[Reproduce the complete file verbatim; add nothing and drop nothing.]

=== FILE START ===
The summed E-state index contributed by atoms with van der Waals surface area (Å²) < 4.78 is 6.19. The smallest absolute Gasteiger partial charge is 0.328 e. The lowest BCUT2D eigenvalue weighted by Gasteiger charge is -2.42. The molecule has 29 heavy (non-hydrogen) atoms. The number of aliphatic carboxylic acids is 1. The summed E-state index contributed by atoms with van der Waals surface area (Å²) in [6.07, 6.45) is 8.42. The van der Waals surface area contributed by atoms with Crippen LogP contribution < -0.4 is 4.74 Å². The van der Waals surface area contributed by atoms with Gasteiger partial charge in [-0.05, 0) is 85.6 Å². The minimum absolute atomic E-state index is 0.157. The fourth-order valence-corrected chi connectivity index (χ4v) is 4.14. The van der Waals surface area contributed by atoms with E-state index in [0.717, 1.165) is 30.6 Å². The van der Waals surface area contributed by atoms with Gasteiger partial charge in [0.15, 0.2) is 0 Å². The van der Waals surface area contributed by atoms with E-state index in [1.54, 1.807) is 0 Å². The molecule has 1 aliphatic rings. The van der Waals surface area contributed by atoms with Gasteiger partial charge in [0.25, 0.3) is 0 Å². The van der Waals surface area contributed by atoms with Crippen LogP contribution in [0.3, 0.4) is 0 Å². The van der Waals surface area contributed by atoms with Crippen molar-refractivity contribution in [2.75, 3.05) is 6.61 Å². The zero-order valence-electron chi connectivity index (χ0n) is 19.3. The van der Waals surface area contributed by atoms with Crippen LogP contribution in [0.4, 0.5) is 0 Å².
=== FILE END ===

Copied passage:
The summed E-state index contributed by atoms with van der Waals surface area (Å²) < 4.78 is 6.19. The smallest absolute Gasteiger partial charge is 0.328 e. The lowest BCUT2D eigenvalue weighted by Gasteiger charge is -2.42. The molecule has 29 heavy (non-hydrogen) atoms. The number of aliphatic carboxylic acids is 1. The summed E-state index contributed by atoms with van der Waals surface area (Å²) in [6.07, 6.45) is 8.42. The van der Waals surface area contributed by atoms with Crippen LogP contribution < -0.4 is 4.74 Å². The van der Waals surface area contributed by atoms with Gasteiger partial charge in [-0.05, 0) is 85.6 Å². The minimum absolute atomic E-state index is 0.157. The fourth-order valence-corrected chi connectivity index (χ4v) is 4.14. The van der Waals surface area contributed by atoms with E-state index in [0.717, 1.165) is 30.6 Å². The van der Waals surface area contributed by atoms with Gasteiger partial charge in [0.15, 0.2) is 0 Å². The van der Waals surface area contributed by atoms with E-state index in [1.54, 1.807) is 0 Å². The molecule has 1 aliphatic rings. The van der Waals surface area contributed by atoms with Gasteiger partial charge in [0.25, 0.3) is 0 Å². The van der Waals surface area contributed by atoms with Crippen LogP contribution in [0.3, 0.4) is 0 Å². The van der Waals surface area contributed by atoms with Crippen molar-refractivity contribution in [2.75, 3.05) is 6.61 Å². The zero-order valence-electron chi connectivity index (χ0n) is 19.3. The van der Waals surface area contributed by atoms with Crippen LogP contribution in [0.4, 0.5) is 0 Å².